Do nuts contribute to constipation?

Nuts are a rich source of magnesium, which is essential for muscle and nerve function, and is also an essential component of the human body’s gut flora. A study in The Journal of Clinical Gastroenterology found that magnesium supplementation improved constipation in people with irritable bowel syndrome.

For people with constipation, try adding a handful of raw almonds, walnuts, or pecans to your diet to help you break up the large hard stools.

2. Try eating more bananas

Bananas are rich in potassium, which is important for muscle and nerve function. According to the Journal of the American College of Nutrition, potassium is a type of electrolyte that your body needs to maintain fluid balance, and a deficiency in this nutrient can cause constipation.

If you have constipation, try eating two banana chips or two bananas. You can also eat bananas with yogurt, or with a bit of peanut butter. The combination of potassium and fiber in bananas may help keep you regular.

3. Eat more yogurt

Yogurt is high in protein and calcium. Calcium is important for strengthening bones and muscles. It can also help with constipation.

Try adding a tablespoon of Greek yogurt to your food. You can also add a bit of Greek yogurt to your favorite smoothie.

4. Drink more water

Hydration is important for keeping your digestive system working properly. Make sure you drink at least eight glasses of water a day.

Also, drink more water before bedtime to improve your ability to pass stools.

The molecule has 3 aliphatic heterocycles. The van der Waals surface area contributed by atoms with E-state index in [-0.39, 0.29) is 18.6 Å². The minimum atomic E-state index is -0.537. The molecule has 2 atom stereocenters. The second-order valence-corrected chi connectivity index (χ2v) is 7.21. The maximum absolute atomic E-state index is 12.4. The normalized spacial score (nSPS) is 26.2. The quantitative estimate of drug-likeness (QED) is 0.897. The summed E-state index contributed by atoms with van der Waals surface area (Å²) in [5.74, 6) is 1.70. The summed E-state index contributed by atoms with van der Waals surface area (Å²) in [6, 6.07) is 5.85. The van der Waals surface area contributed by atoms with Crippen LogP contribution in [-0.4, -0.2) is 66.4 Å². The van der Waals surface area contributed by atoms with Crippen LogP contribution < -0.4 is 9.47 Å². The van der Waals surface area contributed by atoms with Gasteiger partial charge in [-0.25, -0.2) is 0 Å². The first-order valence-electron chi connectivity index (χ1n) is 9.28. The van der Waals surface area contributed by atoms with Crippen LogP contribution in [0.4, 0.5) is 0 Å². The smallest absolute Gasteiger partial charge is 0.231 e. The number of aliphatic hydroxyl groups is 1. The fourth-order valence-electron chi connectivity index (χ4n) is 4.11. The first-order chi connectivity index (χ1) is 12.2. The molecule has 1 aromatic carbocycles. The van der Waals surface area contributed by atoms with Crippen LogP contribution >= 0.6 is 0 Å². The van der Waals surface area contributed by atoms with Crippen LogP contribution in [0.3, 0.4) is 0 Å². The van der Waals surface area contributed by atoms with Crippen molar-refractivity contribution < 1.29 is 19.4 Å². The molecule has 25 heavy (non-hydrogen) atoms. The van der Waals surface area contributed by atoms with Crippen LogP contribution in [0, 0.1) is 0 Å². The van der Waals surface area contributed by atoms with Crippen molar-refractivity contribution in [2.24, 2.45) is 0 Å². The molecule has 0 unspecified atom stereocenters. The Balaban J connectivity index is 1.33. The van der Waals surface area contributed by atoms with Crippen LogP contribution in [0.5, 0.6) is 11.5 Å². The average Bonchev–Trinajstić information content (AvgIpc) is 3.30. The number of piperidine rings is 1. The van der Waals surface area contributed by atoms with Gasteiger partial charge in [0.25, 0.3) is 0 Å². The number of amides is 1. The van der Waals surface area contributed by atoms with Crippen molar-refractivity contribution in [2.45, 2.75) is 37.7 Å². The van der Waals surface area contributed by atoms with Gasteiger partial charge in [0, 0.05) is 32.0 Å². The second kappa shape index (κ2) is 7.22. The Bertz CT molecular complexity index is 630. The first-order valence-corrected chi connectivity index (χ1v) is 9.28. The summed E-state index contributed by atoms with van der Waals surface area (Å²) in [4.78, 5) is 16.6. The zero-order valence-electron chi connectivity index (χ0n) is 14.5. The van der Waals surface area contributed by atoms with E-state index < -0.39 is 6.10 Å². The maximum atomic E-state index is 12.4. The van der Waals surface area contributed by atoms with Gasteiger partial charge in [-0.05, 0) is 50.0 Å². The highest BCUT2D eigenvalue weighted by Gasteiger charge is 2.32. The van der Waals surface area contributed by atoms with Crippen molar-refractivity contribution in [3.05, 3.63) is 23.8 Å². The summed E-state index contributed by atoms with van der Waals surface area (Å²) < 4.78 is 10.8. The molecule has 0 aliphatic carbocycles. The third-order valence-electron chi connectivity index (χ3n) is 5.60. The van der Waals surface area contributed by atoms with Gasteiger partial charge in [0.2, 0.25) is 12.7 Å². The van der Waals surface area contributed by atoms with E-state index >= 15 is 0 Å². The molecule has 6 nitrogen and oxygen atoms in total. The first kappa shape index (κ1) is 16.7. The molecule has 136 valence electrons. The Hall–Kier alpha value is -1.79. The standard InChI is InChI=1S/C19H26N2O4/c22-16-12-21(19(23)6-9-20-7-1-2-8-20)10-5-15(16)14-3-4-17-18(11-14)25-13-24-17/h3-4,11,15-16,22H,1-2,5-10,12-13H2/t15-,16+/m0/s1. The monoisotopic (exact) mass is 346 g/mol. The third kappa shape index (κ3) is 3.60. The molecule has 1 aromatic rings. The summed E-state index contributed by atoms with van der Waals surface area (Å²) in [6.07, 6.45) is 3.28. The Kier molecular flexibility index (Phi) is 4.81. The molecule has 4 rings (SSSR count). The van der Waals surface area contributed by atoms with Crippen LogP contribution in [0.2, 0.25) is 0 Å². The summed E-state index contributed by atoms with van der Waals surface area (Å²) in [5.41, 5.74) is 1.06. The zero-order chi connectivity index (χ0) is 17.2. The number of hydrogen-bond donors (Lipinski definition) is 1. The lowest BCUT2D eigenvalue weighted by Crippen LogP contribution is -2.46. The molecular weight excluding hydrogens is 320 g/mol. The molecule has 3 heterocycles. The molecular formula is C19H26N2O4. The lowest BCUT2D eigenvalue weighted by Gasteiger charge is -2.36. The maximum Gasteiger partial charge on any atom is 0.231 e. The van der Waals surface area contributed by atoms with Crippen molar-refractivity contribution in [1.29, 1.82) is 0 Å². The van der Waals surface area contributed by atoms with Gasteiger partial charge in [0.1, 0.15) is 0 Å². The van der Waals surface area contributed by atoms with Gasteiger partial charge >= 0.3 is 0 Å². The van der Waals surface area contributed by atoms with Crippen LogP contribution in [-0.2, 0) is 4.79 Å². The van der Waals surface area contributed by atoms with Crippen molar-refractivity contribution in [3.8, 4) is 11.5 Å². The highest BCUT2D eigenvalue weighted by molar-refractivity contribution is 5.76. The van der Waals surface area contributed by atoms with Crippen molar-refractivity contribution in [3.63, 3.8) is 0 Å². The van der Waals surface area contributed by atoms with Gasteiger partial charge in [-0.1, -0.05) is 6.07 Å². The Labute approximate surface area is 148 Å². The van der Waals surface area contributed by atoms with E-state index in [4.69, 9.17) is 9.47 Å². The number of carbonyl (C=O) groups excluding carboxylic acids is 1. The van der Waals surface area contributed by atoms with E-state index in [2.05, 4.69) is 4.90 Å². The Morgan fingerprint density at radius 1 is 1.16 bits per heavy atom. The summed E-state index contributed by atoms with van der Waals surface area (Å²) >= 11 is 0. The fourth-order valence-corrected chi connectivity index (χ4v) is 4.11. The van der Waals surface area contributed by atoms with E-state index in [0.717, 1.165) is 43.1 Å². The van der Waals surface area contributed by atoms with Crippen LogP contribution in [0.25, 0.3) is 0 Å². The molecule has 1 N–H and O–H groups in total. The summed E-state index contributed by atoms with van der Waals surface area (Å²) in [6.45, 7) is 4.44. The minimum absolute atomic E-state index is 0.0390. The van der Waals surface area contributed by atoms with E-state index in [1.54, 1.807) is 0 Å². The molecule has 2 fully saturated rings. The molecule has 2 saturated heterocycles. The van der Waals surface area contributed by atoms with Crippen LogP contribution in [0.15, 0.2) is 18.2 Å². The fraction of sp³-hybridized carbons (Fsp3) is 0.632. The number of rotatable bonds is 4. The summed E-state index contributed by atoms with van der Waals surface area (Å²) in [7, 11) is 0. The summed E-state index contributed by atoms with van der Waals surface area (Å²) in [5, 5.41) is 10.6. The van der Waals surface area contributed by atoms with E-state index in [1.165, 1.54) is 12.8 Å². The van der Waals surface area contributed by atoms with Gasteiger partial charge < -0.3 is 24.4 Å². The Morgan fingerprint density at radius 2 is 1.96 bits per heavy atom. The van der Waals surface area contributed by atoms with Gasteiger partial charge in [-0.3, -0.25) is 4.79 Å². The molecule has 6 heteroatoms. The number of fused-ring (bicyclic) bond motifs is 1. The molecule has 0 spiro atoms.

5. Eat more fiber

Fiber is important for keeping your digestive system moving. According to the Mayo Clinic, fiber helps move stool through the digestive tract, making it easier to pass.

Try adding more fiber to your diet by eating more:

  • Fruits, such as figs, prunes, and prune juice
  • Vegetables, such as broccoli, carrots, and spinach
  • Whole grains, such as oatmeal and whole-grain bread

6. Avoid carbonated drinks and caffeine

If you have constipation, avoid carbonated drinks, as these may cause increased gas production. Caffeine may also stimulate the urge to go.

Instead, choose natural, noncarbonated drinks, such as water, herbal tea, or plain unsweetened milk.

7. Try a probiotic

Probiotics are good for the gut and may help you pass stools more easily. A study in the journal Digestive Diseases and Sciences found that probiotics may be helpful for constipation in people with irritable bowel syndrome.

Probiotics are naturally found in many healthy foods, including:

  • Yogurt
  • Kimchi
  • Sauerkraut

You can also take a capsule with each meal or snack.

8. Drink enough fluids

Drinking plenty of fluids during the day may increase your chances of passing stools. According to the Mayo Clinic, fluids help keep your colon and rectum moving, and may help you pass stools more easily.

9. Try eating less fiber

Foods that are high in fiber may help keep your stool soft. Eating a low-fiber diet may cause constipation.

Try eating less of:

  • Whole-grain bread
  • Pasta
  • Rice
  • Beans
  • Peas
  • Corn
  • Fruits such as apples, pears, and bananas
  • Dried beans
  • Nuts
  • Seeds

10. Try a fiber supplement